News came to the apostles  and the brothers and sisters in Judea that even foreigners had received the Word of God. So, when Peter went up to Jerusalem, these Jewish believers began to argue with him, “You went to the home of uncircumcised people and ate with them!”
    So Peter began to give them the facts as they had happened, “I was at prayer in the city of Joppa when, in a trance, I saw a vision. Something like a large sheet came down from the sky and drew near to me, landing on the ground by its four corners. As I stared at it, I saw four-legged creatures of the earth, wild beasts and reptiles, and birds of the sky. Then I heard a voice saying to me: ‘Get up, Peter, kill and eat!’ I replied, ‘Certainly not, Lord! No common or unclean creature has ever entered my mouth.’ A second time the voice from the heavens spoke, “What God has made clean, you must not call unclean.” This happened three times, and then it was all drawn up into the sky. At that moment three men, who had been sent to me from Caesarea, arrived at the house where we were staying. The Spirit instructed me to go with them without hesitation; so these six brothers came along with me and we entered into the man’s house. He told us how he had seen an angel standing in his house and telling him: Send someone to Joppa and fetch Simon, also known as Peter. He will bring you a message by which you and all your household will be saved.”
    I had begun to address them when suddenly the Holy Spirit came upon them, just as it had come upon us at the beginning. Then I remembered what the Lord had said: ‘John baptized with water, but you shall be baptized with the Holy Spirit.’ If, then, God had given them the same gift that he had given us when we believed in the Lord Jesus Christ, who was I to resist God?”
    When they heard this they set their minds at rest and praised God saying, “Then God has granted life-giving repentance to the pagan nations as well.”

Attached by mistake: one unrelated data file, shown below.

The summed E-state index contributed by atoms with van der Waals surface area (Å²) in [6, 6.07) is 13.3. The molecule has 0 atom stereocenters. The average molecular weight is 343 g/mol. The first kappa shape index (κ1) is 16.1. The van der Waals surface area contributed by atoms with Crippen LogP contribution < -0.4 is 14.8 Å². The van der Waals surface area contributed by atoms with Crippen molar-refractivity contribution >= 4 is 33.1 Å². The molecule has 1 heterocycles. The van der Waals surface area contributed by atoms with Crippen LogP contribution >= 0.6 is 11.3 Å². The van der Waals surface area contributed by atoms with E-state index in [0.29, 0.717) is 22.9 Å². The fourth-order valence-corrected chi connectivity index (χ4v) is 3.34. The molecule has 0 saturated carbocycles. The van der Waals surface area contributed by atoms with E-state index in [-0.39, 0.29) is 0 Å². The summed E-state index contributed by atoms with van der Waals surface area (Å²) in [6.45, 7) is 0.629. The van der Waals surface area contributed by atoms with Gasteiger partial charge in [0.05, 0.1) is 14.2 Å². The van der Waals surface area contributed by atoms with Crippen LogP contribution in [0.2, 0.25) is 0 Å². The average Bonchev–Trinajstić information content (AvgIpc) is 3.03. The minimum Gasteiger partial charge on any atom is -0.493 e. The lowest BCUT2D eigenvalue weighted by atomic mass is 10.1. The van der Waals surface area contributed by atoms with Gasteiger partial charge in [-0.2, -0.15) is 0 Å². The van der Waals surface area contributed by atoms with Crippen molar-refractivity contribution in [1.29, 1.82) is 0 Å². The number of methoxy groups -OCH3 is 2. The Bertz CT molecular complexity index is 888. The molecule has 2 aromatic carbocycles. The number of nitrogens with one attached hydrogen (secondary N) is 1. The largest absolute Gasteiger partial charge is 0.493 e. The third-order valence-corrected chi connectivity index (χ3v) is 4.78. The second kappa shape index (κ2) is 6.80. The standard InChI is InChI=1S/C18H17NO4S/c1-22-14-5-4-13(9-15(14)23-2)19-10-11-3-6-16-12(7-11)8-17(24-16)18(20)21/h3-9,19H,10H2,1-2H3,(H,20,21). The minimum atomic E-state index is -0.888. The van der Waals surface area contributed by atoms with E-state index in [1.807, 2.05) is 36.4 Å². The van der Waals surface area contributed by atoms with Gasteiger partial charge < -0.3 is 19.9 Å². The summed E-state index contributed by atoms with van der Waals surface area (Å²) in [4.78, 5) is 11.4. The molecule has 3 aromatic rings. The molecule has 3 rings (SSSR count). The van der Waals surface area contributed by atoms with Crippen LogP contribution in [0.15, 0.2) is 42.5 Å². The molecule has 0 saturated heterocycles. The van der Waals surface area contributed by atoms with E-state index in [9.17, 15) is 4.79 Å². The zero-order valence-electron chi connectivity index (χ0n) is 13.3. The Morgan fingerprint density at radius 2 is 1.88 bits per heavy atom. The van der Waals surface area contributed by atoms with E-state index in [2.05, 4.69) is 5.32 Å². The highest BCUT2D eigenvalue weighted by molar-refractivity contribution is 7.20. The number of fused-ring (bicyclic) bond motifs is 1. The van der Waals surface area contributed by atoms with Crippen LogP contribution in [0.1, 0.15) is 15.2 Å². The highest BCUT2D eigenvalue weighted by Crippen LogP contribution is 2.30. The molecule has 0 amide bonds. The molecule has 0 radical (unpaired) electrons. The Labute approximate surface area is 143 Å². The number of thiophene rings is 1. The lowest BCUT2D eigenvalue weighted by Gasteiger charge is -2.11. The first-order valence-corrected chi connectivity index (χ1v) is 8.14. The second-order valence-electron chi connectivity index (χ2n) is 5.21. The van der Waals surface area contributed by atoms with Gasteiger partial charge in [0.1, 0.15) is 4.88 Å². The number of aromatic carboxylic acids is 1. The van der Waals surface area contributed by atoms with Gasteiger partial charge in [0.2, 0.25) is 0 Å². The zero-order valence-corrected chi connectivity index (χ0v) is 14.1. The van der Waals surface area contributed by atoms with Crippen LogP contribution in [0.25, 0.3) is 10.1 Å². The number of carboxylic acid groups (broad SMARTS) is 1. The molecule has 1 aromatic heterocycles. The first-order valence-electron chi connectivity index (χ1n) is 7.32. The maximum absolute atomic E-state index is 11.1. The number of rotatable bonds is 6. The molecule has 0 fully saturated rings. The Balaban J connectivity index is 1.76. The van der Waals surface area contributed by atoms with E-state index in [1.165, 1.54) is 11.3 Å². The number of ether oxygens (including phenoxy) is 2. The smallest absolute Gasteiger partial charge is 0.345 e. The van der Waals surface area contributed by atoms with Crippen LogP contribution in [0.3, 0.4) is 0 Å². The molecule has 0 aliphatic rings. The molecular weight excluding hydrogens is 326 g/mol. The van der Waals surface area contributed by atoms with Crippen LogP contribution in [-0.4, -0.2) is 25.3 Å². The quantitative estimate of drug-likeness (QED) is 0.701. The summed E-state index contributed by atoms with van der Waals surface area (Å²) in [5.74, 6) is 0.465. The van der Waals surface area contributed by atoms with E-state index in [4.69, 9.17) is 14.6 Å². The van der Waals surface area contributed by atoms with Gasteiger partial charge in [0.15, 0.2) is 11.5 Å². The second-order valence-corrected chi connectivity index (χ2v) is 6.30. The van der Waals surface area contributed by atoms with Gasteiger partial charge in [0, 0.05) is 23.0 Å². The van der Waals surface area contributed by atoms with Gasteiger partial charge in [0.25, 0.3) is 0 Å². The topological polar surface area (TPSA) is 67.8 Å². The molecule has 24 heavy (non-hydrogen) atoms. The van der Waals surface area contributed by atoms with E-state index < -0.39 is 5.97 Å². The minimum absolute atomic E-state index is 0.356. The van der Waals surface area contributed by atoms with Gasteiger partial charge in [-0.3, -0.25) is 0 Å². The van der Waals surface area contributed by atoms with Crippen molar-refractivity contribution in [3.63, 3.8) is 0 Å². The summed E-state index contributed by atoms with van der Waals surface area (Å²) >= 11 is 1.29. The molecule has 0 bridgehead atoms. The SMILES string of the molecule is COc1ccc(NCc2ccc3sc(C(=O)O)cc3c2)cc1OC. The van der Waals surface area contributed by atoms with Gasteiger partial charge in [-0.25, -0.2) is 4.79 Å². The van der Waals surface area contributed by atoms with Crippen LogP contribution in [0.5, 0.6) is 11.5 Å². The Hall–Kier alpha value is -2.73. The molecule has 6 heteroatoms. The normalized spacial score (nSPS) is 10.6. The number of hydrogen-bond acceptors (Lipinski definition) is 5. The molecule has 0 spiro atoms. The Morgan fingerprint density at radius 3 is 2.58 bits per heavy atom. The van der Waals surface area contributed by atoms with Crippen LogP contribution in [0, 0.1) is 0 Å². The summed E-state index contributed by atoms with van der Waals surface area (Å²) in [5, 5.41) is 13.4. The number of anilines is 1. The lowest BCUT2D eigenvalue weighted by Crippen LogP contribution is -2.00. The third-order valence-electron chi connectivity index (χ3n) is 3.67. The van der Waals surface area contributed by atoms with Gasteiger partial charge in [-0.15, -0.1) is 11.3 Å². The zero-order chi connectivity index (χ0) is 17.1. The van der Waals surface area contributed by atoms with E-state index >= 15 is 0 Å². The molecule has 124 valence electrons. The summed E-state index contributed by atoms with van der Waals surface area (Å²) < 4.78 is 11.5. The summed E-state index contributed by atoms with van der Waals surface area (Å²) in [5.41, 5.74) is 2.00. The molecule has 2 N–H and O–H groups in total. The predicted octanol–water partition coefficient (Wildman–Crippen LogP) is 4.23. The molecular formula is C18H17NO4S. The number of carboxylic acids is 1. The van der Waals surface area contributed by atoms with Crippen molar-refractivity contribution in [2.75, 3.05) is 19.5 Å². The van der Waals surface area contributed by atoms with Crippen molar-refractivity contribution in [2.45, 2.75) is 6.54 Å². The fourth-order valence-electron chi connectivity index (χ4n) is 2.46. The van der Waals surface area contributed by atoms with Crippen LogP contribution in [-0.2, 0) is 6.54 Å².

►Gospel: Jn 10:1–10
    Jesus said to the Pharisees, “Truly, I say to you, anyone who does not enter the sheepfold by the gate, but climbs in some other way, is a thief and a robber. But the shepherd of the sheep enters by the gate. The keeper opens the gate to him and the sheep hear his voice; he calls each of his sheep by name and leads them out. When he has brought out all his own, he goes before them and the sheep follow him for they know his voice. A stranger they will not follow, rather they will run away from him because they don’t recognize a stranger’s voice.”
    Jesus used this comparison, but they did not understand what he was saying to them.
    So Jesus said, “Truly, I say to you, I am the gate of the sheep. All who came were thieves and robbers, and the sheep did not hear them. I am the gate. Whoever enters through me will be saved; he will go in and out freely and find food.
“The thief comes to steal and kill and destroy, but I have come that they may have life, life in all its fullness.”

April 27
Tuesday

4th Week of Easter

►1st Reading: Acts 11:19–26
    Those who had been scattered because of the persecution over Stephen traveled as far as Phoenicia, Cyprus and Antioch, telling the message, but only to the Jews. But there were some natives of Cyprus and Cyrene among them who, on coming into Antioch, spoke also to the Greeks, giving them the good news of the Lord Jesus. The hand of the Lord was with them so that a great number believed and turned to the Lord.
    News of this reached the ears of the Church in Jerusalem, so they sent Barnabas to Antioch. When he arrived and saw the manifest signs of God’s favor, he rejoiced and urged them all to remain firmly faithful to the Lord; for he himself was a good man filled with Holy Spirit and faith. Thus large crowds came to know the Lord.
    Then Barnabas went off to Tarsus to look for Saul and when he found him, he brought him to Antioch. For a whole year they had meetings with the Church and instructed many people. It was in Antioch that the disciples were first called Christians.

►Gospel: Jn 10:22–30
    The time came for the feast of the Dedication. It was winter and Jesus walked back and forth in the portico of Solomon. The Jews then gathered around him and said to him, “How long will you keep us in doubt? If you are the Messiah, tell us plainly.” Jesus answered, “I have already told you but you do not believe. The works I do in my Father’s name proclaim who I am, but you don’t believe because, as I said, you are not my sheep.
    “My sheep hear my voice and I know them; they follow me and I give them eternal life. They shall never perish and no one will ever steal them from me. What the Father has given me is stronger than everything and no one can snatch it from the Father’s hand. I and the Father are one.”

April 28
Wednesday


4th Week of Easter
Peter Chanel / Louis Mary de Montfort

►1st Reading: Acts 12:24–13:5a
    Meanwhile the word of God was increasing and spreading. Barnabas and Saul carried out their mission and then came back from Jerusalem, taking with them John also called Mark.